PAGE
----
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  • Writer's pictureRoger Sims, Journal Staff

Prairie View freshman golfer heads to state tournament

Updated: Oct 18, 2023


Haley Wade shows her runner-up medal earned at the regional girls golf tournament in Ozawakie, Kan., on Monday. The Prairie View freshman shot a perfect par score on the back nine holes of the course. (Photos by Mark Hough)



Prairie View’s Haley Wade will be traveling to Hesston next week to compete in the Class 3-1A Kansas State Girls Golf tournament after shooting a 7-over-par 78 at the regional tournament at the Village Greens course in Ozawkie on Monday, Oct. 9.


Wade, who was runner-up in the regional tournament, was only three strokes behind the leader, Klara Kleinig of Silver Lake, who shot a 4 over par to win.


The Prairie View golfer, who is the Pioneer League girls champion, will be competing in the two-day state tournament that begins on Monday, Oct. 16, at 9 a.m. She goes into the tournament being the 15th top scorer in the state from all Kansas High School Activities Association (KSHSAA) classes over the past seven days.

Wade started the season strong, tying for first place at the Chanute Invitational by shooting a 92 on a 71-par course. She placed fifth by shooting an 86 on a 70-par course at Tonganoxie, and placed second on the 71-par course at Anderson County by shooting an 82.

Wade’s season this year has been one that is remarkable but not surprising. The Prairie View freshman who is 15, first picked up a golf club to play when she was 5.


Under the coaching of her father, Roger Wade, the youngster not only learned the game but worked to perfect it. Wade said that seven years ago, she began competing in Drive, Chip & Putt (DC&P) competitions, where she learned to compete under pressure.


She has also competed in tournaments hosted by U.S. Kids Golf and played in a Kansas City league during the summer.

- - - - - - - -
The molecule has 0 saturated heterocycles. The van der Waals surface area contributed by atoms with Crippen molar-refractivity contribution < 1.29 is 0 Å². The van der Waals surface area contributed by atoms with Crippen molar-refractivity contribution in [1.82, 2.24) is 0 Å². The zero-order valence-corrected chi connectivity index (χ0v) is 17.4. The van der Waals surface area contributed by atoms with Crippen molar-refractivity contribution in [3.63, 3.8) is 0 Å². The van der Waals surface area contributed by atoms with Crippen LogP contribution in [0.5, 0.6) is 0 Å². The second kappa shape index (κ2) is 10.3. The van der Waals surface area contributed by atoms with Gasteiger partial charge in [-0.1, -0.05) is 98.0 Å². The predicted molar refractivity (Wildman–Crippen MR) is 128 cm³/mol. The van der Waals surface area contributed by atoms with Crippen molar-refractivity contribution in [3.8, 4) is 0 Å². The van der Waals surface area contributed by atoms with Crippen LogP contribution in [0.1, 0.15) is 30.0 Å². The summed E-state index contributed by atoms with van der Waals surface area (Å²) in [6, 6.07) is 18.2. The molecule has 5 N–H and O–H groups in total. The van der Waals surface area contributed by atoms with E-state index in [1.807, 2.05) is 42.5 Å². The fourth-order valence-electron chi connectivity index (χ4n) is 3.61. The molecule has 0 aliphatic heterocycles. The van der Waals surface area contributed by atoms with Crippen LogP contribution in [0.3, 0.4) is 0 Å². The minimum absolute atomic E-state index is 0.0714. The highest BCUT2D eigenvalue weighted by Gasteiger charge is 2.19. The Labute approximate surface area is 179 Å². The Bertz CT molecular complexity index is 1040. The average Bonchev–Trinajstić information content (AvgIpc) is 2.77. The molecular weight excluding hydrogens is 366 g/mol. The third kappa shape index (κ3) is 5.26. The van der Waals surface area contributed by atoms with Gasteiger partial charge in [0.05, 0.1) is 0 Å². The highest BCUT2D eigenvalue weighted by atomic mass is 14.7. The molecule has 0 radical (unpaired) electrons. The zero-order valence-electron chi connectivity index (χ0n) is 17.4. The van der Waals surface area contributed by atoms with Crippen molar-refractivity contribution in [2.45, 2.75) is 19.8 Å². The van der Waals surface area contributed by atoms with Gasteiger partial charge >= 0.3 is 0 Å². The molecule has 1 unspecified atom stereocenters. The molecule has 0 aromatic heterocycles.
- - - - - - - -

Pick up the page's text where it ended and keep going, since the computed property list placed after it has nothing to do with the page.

The DC&P divisions include four age groups for girls beginning with a group for ages 7-9 and ending with a group for ages 14-15. The same age groups are used in the boys division as well.


On Sept. 28, she traveled with her family to Castle Rock, Colo., to compete at the regional DC&P competition. Wade took second place in the competition, scoring 110 points, 8 points behind the winner who went on to the national tournament.

Wade struggled with her driving in that competition, but scored the best on chipping (including two strokes that put her ball within 1 foot of the cup), and very good on putting (including a hole in one).


But Hough said she has enough power to get the distance on drives, and has a great short game.


“She really has the whole package,” he said.


“She’s a smart kid and a super competitor,” Hough said, adding that she can have a hole that doesn’t go well for her and still be able to shake it off and get back on her game.

“She’s consistent and put together 18 holes, and that’s hard to do,” he said. “Only a few times has she had to take a penalty stroke.

Haley Wade putts at Class 3-1A regional golf tournament on Monday.


This week at Ozawkie, the freshman struggled a little in the front nine holes, scoring four shots over par. But on the back nine, she shot a perfect even par, according to her coach Mark Hough, who is also Prairie View’s activities director.

Hough said the “phenom” would be an accurate description of Wade’s talent on the links.

But Wade’s mother, Jodi Wade, who is the La Cygne city clerk, said that her daughter puts in plenty of hours of practice, even sometimes when she doesn’t really feel like practicing.


Unlike her dual-sport role on the Lady Buffalos’ volleyball team this fall, her golf game, both at practice and at tournaments, has often been a lonely one. She is the sole member of the team.


Wade’s mother expressed concern late in the summer whether her daughter would be able to play golf for Prairie View. She said that playing with the two girls on the Jayhawk-Linn High School team was a possibility if the Prairie View district didn’t hire a coach.

But Hough stepped in to fill the need, and Wade has played in several matches this year, walking away with first- and second-place medals consistently.


He said while she felt lonely in competitions at first, she quickly made friends with JLHS golfers Celeste Schneider and Camryn Thomas, both of whom also qualified at the Ozawkie regional for the state meet. Wade also became friends with a golfer from Baldwin.


Because there are fewer girls playing golf than boys, schools will often put girls in with the boys during the spring season and forego the fall season for female athletes. That can be intimidating to girl golfers who compete against the boys.


Hough said that there are only two schools in the Pioneer League that don’t have girls golf in the fall – Anderson County and Santa Fe Trail. He said there is an additional advantage to girls golf in the fall: Those who play have been playing all summer and are at their peek at the end of the season.

He said that lack of practice during the winter going into the spring season means more strokes on scorecards.

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